by Laura Ferguson
After I’m settled in and the play starts, I am pleasantly surprised to find a well-rounded Joan enter the stage. Ginette McDonald and her daughter, Kate McGill, play the titular Joan as well as a bevy of other characters as the story of this woman’s life unfurls. McDonald’s more senior Joan is a swearing, uncouth woman, having thrown off the punctilious Catholic doctrines of propriety regarding sexuality. Instead, she’s raucous and bawdy, recalling how she once screamed ‘CUNT!’ at a politician whose only acquiescence to abortion was ‘once the babe was born and in the mother’s arms’. These strongly worded opinions with many a Mrs Brown’s Boys’ ‘feckin’ thrown in for effect, allows the humour to shine through. Joan’s conviction in these beliefs make me warm to her with a feeling of solidarity against injustice. McGill’s younger Joan has that wilful, headstrong nature reminiscent of Joan’s beloved Shakespearean heroines. Like Beatrice in Much Ado About Nothing, Joan flaunts her independence leaving her alcoholic husband after returning from a trip to Ireland. These instances of empowerment highlight her inner strength and resolve to get on with challenges rather than shrink in the face of them making me think I would have liked her and that she would be an excellent friend. I delightedly gravitate towards anyone who publicly protests against social inequities such as Joan does; we would have got into mischief, I think.
As delightful as McGill and McDonald are, the playwright, Scott, has not shied away from showing the less pleasant aspects of his mother’s character either. As with many a family member from previous generations, there are moments of racism that make me squirm. Joan’s lamentable admonishment of her daughter’s declaration that she will marry a black man, “Oh, Susu, don’t. Think of my heart!” and Joan’s disparaging comment that she doesn’t like Muslims despite liking all the ones she’s actually met, are cringe-inducing and yet so despairingly familiar. The contradiction of Joan’s love for Sammy Davis Jr. and her participation in the protests for the Springbok tour in the 1980’s show us the depths of a brilliant, yet flawed woman. I can imagine Scott sighing with exasperation when he encountered these moments with Joan, too. It creates a feeling of camaraderie with the author that was unexpected but also rather fun. Like a shared eyeroll between friends.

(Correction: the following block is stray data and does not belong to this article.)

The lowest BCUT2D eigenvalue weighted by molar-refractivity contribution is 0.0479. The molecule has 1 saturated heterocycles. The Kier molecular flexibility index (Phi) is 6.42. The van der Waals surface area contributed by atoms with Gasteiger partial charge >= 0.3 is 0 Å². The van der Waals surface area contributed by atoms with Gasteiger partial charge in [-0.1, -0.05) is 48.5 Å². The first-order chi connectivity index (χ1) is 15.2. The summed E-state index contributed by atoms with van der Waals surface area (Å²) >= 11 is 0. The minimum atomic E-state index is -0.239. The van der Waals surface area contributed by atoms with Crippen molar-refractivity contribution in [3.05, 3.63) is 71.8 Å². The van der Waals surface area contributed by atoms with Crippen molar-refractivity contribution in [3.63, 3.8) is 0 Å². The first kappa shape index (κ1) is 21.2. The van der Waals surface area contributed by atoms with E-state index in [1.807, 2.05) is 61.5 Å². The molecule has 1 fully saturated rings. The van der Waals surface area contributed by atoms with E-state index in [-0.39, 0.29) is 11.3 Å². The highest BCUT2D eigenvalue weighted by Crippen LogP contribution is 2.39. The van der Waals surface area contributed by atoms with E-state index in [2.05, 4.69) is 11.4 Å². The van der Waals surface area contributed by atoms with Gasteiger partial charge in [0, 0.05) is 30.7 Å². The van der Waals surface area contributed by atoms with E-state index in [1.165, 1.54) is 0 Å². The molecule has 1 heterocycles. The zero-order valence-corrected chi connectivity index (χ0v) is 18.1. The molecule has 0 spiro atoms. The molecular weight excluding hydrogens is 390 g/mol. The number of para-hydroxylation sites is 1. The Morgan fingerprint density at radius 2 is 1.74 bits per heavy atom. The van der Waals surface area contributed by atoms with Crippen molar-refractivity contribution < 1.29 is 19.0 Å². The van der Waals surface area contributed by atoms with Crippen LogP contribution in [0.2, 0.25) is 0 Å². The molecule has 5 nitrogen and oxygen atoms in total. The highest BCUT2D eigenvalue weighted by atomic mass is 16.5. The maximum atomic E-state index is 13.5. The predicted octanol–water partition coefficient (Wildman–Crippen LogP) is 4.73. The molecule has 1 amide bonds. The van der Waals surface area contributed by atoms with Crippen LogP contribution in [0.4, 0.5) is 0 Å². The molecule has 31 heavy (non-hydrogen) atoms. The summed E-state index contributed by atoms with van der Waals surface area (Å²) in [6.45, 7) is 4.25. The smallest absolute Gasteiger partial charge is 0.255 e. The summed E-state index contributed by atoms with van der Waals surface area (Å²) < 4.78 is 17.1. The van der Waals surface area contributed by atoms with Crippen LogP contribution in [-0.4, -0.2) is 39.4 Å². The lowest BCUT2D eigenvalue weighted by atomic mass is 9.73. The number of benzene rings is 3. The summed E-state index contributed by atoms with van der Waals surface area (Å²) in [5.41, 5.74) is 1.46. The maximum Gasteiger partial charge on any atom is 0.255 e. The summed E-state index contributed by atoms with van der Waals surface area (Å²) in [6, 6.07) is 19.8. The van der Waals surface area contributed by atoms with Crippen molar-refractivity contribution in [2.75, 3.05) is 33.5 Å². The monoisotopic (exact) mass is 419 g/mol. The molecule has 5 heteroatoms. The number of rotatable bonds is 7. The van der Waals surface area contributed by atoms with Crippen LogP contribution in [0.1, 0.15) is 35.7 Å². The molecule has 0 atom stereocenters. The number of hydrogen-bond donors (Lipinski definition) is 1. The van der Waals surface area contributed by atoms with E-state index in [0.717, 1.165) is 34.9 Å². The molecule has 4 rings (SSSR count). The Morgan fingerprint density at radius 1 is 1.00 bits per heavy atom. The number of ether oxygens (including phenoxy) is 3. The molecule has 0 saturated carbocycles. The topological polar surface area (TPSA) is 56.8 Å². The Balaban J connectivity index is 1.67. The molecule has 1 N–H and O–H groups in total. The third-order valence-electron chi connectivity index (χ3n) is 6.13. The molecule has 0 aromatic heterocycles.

As we progress through the play, and the struggles with Joan’s alcoholic husband begin to escalate, Big Tom calls Joan a slut even though she has only been with him, illuminating the plethoric emotional abuse that part of #MeToo has unearthed. With a lack of support from a loving husband, the heartaches of living far away from family present themselves, as we find out Joan’s father has died. The aching for Ireland and those who love her unconditionally has now reminds Joan of something she can never regain. The love and support of her father is now lost and McDonald retells Joan curling up in a ball ‘like a hedgehog’, her kids stepping over her as she lies castrated with grief on the floor. I am engrossed in the trials we humans go through in life and how sometimes we wish it were more a dream, or a montage to skim past to relieve the hurt. While not articulated, it is easy to see the spectrum of emotion in this moment, the shock and hurt of death, the guilt at not being there, the subconscious anger to her husband and children for ignoring her pain.
These thoughts are aided by Charley Draper’s projection design. Three projectors cast impressively synchronised images on the white curtains that fall from the top of the set to the floor, encapsulating the feeling of a funeral parlour. The effect is subtle but engaging, helping to embed the story with real footage of the Springbok tour protests and images of Frank Sinatra. The slideshow adds to the funeral atmosphere. Scott’s work transforms the theatre into a loving wake for his mother. A two-hour eulogy for the woman who raised him. The stories shared from Joan’s first-person narrative would be one’s told as anecdotes at a funeral. Laughter mixed in with the tears, the touching nostalgia of ‘Remember when…’ prominent in the minds of the grieving.
As this character study begins to wind down into the inevitability that awaits us all: Joan dies. Her moment coming with a heavy dose of morphine, with her daughter and son-in-law each holding a hand. We hear the last lucid gurgle and a plain sentence that ended this woman’s life and with it, the show. Joan laughs croakily, “Haha, you were both snoring,”. The line isn’t significant and the lack of poignancy does more than if Joan had gone out with the banger quips she has entertained us with. This moment feels intimate and my imagination is manifesting hospital beeps and the astringent smell of disinfectant. It’s sanitary and bland in a way this woman clearly was not. It is the end, in more ways than one. We clap loudly and congratulate the two women who so wonderfully portrayed Joan with much of the audience brought to their feet in appreciation for Scott’s deeply personal yet thoroughly engaging story.
Reflecting on the show as we exit, I realise that while this Joan did not exactly have an arc, that made the character more real to me. Everyday people don’t have the fantastical story that sainted Joan had, but this Joan shows that our stories matter just as much if only to us, that they are just as worthy of being told. Joan is a healthy reminder to enjoy ourselves while we can, a lesson I will now wholeheartedly implement with a glass of wine. Sláinte, Joan.
Joan’s premiere season is playing at Circa Theatre from the 20th of January until the 17th of February. You can find tickets here.